T1ρ and T2 mapping detect acute ischemic injury in a piglet model of Legg–Calvé–Perthes disease

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This study investigated the sensitivity of T1ρ and T2 relaxation time mapping to detect acute ischemic injury to the secondary ossification center (SOC) and epiphyseal cartilage of the femoral head in a piglet model of Legg–Calvé–Perthes disease. Six piglets underwent surgery to induce global right femoral head ischemia and were euthanized 48 h later. Fresh operated and contralateral-control femoral heads were imaged ex vivo with T1, T2, and T1ρ mapping using a 9.4T magnetic resonance imaging scanner. The specimens were imaged a second time after a freeze/thaw cycle and then processed for histology. T1, T2, and T1ρ measurements in the SOC, epiphyseal cartilage, articular cartilage, and metaphysis were compared between operated and control femoral heads using paired t tests. The effects of freeze/thaw, T1ρ spin-lock frequency, and fat saturation were also investigated. Five piglets with histologically confirmed ischemic injury were quantitatively analyzed. T1ρ was increased in the SOC (101 ± 15 vs. 73 ± 16 ms; p = 0.0026) and epiphyseal cartilage (84.9 ± 9.2 vs. 74.3 ± 3.6 ms; p = 0.031) of the operated versus control femoral heads. T2 was also increased in the SOC (28.7 ± 2.0 vs. 22.7 ± 1.7; p = 0.0037) and epiphyseal cartilage (57.4 ± 4.7 vs. 49.0 ± 2.7; p = 0.0041). No changes in T1 were detected. The sensitivities of T1ρ and T2 mapping in detecting ischemic injury were maintained after a freeze/thaw cycle, and T1ρ sensitivity was maintained after varying spin-lock frequency and applying fat saturation. In conclusion, T1ρ and T2 mapping are sensitive in detecting ischemic injury to the SOC and epiphyseal cartilage of the femoral head as early as 48 h after ischemia induction.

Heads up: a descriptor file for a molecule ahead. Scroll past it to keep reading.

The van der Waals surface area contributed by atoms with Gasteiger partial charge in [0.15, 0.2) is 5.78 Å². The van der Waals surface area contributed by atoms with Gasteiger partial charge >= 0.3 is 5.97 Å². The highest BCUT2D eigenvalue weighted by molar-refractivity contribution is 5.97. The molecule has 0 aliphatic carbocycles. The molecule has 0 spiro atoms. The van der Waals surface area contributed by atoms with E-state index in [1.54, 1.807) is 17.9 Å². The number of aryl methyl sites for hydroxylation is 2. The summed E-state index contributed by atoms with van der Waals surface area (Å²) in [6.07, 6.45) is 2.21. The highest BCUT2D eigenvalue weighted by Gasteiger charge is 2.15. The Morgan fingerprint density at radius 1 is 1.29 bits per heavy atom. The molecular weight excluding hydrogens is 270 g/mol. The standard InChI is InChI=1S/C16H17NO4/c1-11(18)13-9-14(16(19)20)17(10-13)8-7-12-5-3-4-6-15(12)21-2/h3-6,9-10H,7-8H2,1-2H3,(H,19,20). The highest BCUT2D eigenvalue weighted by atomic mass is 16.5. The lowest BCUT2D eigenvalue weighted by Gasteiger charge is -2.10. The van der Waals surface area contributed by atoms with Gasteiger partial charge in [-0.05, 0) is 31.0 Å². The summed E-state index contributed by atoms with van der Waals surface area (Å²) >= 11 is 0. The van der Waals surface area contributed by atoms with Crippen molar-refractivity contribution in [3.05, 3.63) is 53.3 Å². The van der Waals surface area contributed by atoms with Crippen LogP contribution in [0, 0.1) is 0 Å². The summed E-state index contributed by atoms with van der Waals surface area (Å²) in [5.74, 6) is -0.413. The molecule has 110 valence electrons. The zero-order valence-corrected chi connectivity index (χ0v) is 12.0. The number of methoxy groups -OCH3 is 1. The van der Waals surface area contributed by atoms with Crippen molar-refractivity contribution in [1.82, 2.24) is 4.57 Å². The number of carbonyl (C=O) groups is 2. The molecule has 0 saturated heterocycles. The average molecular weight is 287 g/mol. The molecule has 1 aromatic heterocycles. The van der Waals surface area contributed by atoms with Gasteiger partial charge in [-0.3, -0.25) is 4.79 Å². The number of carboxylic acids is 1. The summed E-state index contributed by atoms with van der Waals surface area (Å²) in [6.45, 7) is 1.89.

Original languageEnglish (US)
Pages (from-to)484-494
Number of pages11
JournalJournal of Orthopaedic Research
Issue number2
Early online dateMar 31 2021
StatePublished - Apr 16 2021

Bibliographical note

Funding Information:
We thank Kathy Stuebner, Kelly Bergsrud, Andrea Chehadeh, Sara Pracht, and Amber Winter in the University of Minnesota Veterinary Clinical Investigation Center and Katalin Kovacs, Paula Overn, and Flaviu Tabaran in the University of Minnesota Masonic Cancer Center Comparative Pathology Shared Resource for their assistance. This study was supported by the National Institutes of Health, including the National Institute of Arthritis and Musculoskeletal and Skin Diseases (K01AR070894 and T32AR050938), Office of Research Infrastructure Programs (K01OD021293), and National Institute of Biomedical Imaging and Bioengineering (P41EB027061), as well as the W. M. Keck Foundation. Harry K. W. Kim was supported by the Scottish Rite for Children. The content is solely the responsibility of the authors and does not necessarily represent the official views of the National Institutes of Health.

Publisher Copyright:
© 2021 Orthopaedic Research Society. Published by Wiley Periodicals LLC

Center for Magnetic Resonance Research (CMRR) tags

  • NMC
  • MR
  • BI
  • P41


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